In many horses, the only sign of EHV-1 infection is fever, which can go undetected. | Photo: Alexandra Beckstett/The Horse

A second Union County, New Jersey, horse has tested positive for equine herpesvirus-1 (EHV-1), the New Jersey Department of Agriculture announced March 20.

That horse resides on the same property quarantined last week after a horse developed equine herpesvirus myeloencephalopathy (EHM, the neurologic form EHV-1).

The second horse developed an elevated temperature and exhibited respiratory signs of disease, but the attending veterinarian did not note any neurologic signs. That horse was placed in the farm’s isolation barn and the entire property remains quarantined.

Personnel continue to take temperatures twice daily on all horses on the property. No horses have moved on or off the property in approximately a month, therefore officials consider exposure to outside horses unlikely.

This second EHV-1-positive horse has reset the quarantine clock and, at this point, will delay the release date another three days. These are the first reported EHV-1 cases in New Jersey in 2018.

Herpesvirus is highly contagious among horses and can cause a variety of ailments in equids, including rhinopneumonitis (a respiratory disease usually found in young horses), abortion in broodmares, and EHM. In many horses, the only sign of EHV-1 infection is fever, which can go undetected.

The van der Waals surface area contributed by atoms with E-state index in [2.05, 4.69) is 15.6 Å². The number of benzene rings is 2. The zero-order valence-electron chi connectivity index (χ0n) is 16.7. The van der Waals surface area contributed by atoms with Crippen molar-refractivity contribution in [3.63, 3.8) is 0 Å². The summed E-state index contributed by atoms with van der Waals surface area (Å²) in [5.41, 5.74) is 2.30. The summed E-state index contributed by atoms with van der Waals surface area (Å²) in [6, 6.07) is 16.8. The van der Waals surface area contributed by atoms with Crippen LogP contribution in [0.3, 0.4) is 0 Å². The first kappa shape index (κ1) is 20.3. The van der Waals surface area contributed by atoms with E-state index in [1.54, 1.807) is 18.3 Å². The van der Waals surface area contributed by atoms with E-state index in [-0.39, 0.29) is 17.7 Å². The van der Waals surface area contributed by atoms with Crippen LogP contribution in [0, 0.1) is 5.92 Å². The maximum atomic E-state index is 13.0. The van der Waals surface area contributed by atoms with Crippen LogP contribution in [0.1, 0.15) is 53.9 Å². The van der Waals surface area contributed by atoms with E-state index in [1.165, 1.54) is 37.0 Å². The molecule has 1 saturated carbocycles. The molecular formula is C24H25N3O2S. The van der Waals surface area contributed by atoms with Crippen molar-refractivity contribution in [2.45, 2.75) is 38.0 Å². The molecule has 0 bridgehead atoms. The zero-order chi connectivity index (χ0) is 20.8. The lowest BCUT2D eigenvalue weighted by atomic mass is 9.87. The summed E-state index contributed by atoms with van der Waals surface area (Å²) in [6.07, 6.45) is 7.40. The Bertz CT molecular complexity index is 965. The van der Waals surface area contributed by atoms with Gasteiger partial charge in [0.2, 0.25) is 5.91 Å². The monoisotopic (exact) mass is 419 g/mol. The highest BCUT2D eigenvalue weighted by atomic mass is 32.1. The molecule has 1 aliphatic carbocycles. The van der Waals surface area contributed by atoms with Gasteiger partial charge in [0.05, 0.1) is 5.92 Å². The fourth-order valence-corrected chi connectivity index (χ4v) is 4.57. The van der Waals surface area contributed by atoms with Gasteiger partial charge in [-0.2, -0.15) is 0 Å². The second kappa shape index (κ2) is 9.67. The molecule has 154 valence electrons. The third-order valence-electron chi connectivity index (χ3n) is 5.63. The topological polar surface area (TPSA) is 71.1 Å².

In addition to fever, other common signs of EHV-1 infection in young horses include cough, decreased appetite, depression, and a nasal discharge. Pregnant mares typically show no signs of infection before they abort, and abortions usually occur late in gestation (around eight months) but can be earlier. Abortions can occur anywhere from two weeks to several months following infection with EHV-1.

Horses with the neurologic form usually have a fever at the onset of the disease and might show signs of a respiratory infection. A few days later, neurologic signs such as ataxia (incoordination), weakness or paralysis of the fore- and hind limbs, urine retention and dribbling, loss of tail tone, and recumbency (inability to rise) develop.

Officials note that EHM is a reportable disease in New Jersey. If an owner has a horse exhibiting neurologic signs or suspects EHV-1, he or she is directed to call their veterinarian immediately.